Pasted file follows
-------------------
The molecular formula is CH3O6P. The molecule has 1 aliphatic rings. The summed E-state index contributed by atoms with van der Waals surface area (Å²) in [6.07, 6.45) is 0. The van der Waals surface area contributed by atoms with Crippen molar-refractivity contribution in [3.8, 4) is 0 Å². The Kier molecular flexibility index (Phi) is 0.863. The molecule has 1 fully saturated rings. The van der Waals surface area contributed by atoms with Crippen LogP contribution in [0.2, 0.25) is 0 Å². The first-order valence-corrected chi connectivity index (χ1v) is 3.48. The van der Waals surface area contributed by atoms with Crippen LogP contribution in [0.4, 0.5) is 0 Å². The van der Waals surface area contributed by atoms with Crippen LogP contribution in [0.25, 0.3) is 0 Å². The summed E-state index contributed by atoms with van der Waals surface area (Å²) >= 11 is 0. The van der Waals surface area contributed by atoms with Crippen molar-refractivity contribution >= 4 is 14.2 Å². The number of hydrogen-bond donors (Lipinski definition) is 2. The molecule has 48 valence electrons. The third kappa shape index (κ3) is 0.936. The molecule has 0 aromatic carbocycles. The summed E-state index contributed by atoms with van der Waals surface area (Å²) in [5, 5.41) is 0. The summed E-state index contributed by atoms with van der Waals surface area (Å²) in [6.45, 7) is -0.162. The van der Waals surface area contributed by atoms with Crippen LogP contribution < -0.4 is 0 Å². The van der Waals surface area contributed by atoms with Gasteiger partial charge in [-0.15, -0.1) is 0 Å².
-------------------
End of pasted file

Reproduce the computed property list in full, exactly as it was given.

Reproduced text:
The molecular formula is CH3O6P. The molecule has 1 aliphatic rings. The summed E-state index contributed by atoms with van der Waals surface area (Å²) in [6.07, 6.45) is 0. The van der Waals surface area contributed by atoms with Crippen molar-refractivity contribution in [3.8, 4) is 0 Å². The Kier molecular flexibility index (Phi) is 0.863. The molecule has 1 fully saturated rings. The van der Waals surface area contributed by atoms with Crippen LogP contribution in [0.2, 0.25) is 0 Å². The first-order valence-corrected chi connectivity index (χ1v) is 3.48. The van der Waals surface area contributed by atoms with Crippen LogP contribution in [0.4, 0.5) is 0 Å². The van der Waals surface area contributed by atoms with Crippen LogP contribution in [0.25, 0.3) is 0 Å². The summed E-state index contributed by atoms with van der Waals surface area (Å²) >= 11 is 0. The van der Waals surface area contributed by atoms with Crippen molar-refractivity contribution >= 4 is 14.2 Å². The number of hydrogen-bond donors (Lipinski definition) is 2. The molecule has 48 valence electrons. The third kappa shape index (κ3) is 0.936. The molecule has 0 aromatic carbocycles. The summed E-state index contributed by atoms with van der Waals surface area (Å²) in [5, 5.41) is 0. The summed E-state index contributed by atoms with van der Waals surface area (Å²) in [6.45, 7) is -0.162. The van der Waals surface area contributed by atoms with Crippen LogP contribution < -0.4 is 0 Å². The van der Waals surface area contributed by atoms with Gasteiger partial charge in [-0.15, -0.1) is 0 Å².